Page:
Scientists have found why some folks are less religious than others. The researchers suggest that too much analytical thinking cause religious belief to wane for both sceptics and true believers.
The study, published in Friday's edition of the journal Science, indicates that belief may be a more malleable feature of the human psyche than those of strong faith may think.
According to lead author Will Gervais, a social psychologist at the University of British Columbia in Vancouver, Canada, there has been no study exploring the cognitive origins of belief as well as disbelief. “There's been a long-standing intellectual tradition of treating science as one thing and religion as separate, and never the twain shall meet,” he said. But in recent years, he added, there has been a push “to understand religion and why our species has the capacity for religion.”
Experiments have only recently begun exploring the specific underpinnings of religious belief, said researcher Ara Norenzayan, a social psychologist at the University of British Columbia in Vancouver. “When I became a professor about 10 years ago, I was surprised by how little experimental psychology had to say about religion - I grew up in Lebanon during the war, and I understood that religion was really important in people's lives,” Norenzayan said in an interview.
A theory suggests that brain processes information using two systems. The first relies on mental shortcuts by using intuitive responses - a gut instinct, to quickly arrive at a conclusion. The other employs deliberative analysis, which uses reason to arrive at a conclusion. Both systems are useful and can run in parallel, the theory goes. But when called upon, analytic thinking can override intuition. Studies suggest that religious beliefs are rooted in this intuitive processing, Gervais said.
To find out the connection his research team had college students perform three thinking tasks, each with an intuitive (incorrect) answer and an analytic (correct) answer. For example, students were asked this question: “A bat and a ball cost $1.10 in total. The bat costs $1.00 more than the ball. How much does the ball cost?” The intuitive answer - 10 cents - would be wrong. A little math on the fly reveals that the correct answer would be 5 cents. The study included 650 American and Canadian individuals.
After answering three of these questions, the students were asked to rate a series of statements on belief, including, “In my life I feel the presence of the Divine,” and “I just don't understand religion.” Students who answered the three questions correctly — and presumably did a better job of engaging their analytical skills - were more likely to score lower on the belief scales.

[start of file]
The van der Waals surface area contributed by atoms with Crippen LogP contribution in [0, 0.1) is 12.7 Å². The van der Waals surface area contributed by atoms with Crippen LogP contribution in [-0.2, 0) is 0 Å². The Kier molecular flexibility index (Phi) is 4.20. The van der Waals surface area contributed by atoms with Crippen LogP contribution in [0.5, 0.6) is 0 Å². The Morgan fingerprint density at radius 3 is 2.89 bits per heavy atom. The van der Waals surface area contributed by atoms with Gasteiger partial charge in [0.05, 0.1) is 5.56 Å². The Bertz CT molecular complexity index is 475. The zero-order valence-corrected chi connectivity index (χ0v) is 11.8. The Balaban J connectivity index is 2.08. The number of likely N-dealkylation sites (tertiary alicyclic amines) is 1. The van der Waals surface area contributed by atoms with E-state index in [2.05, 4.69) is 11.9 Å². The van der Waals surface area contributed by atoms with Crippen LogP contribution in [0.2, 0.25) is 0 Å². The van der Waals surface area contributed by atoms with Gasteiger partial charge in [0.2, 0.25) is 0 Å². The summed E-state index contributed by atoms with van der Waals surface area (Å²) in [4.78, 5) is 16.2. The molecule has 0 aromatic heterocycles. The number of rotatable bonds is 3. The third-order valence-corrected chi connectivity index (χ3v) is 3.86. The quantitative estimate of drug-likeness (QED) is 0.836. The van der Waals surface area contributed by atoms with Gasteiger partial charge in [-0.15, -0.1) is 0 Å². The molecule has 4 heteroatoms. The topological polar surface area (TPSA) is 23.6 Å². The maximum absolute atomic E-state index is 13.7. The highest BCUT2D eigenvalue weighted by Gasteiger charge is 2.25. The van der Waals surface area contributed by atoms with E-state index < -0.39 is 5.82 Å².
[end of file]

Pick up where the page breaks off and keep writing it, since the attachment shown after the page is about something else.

To tease out whether analytic thinking was actually causing belief to decrease, the researchers performed a series of additional experiments. First, students were randomly assigned to look at images of Auguste Rodin's sculpture “The Thinker,” or of the ancient Greek statue of a discus thrower, Discobolus. Those who viewed “The Thinker” were prompted to think more analytically and expressed less belief in God - they scored an average of 41.42 on a 100-point scale, compared with an average of 61.55 for the group that viewed the discus thrower, according to the study.
Further two additional experiments used word games rather than images. In one case, participants were asked to arrange a series of words into a sentence. Some were given neutral words and others were presented with trigger words such as “think,” “reason” and “analyse” to prime them to think more analytically. And indeed, those who got the thinking words expressed less religiosity on a 10-to-70 scale: They ranked themselves at 34.39, on average, while those in the control group averaged 40.16.
Thereafter in the final experiment, students in the control group read text in a clear, legible font, while those in the other group were forced to squint at a font that was hard to read, a chore that has been shown to trigger analytic thinking. Sure enough, those who read the less legible font rated their belief in supernatural agents at 10.40 on a 3-to-21 scale, compared with 12.16 for those who read the clear font.
“It's very difficult to distinguish between what a person believes and what they say they believe,” said Daniel Kahneman, a psychologist and Nobel laureate at Princeton University who has done pioneering work on the contributions of intuitive and analytical thinking to human decision making. “All they have shown, and all that can be shown, is that when you're thinking more critically you reject statements that otherwise you would endorse,” Kahneman says. “It tells you that there are some religious beliefs people hold that if they were thinking more critically, they themselves would not endorse.”
Nicholas Epley, a social psychologist at the University of Chicago who was not involved in the study feels analytical thinking cannot shake belief. “There's an illusion that our brains are more static than they actually are,” he said. “We have fundamental beliefs and values that we hold, and those things seem sticky, constant. But it's easier to get movement on something fundamental.” As for whether this should alarm the layperson, Epley said, “Even deeply religious people will point out they have had moments of doubt,” he said.
The scientists expected plenty of misconceptions and public reaction over their research. “I'm bracing for a lot of hate mail,” Norenzayan said. They emphasized this work does not suggest that either analytical thinking or intuitive thinking is innately superior, because they promote either religious disbelief or belief. “All human beings have both systems of thinking - they both have costs and benefits in any given situation,” Norenzayan said.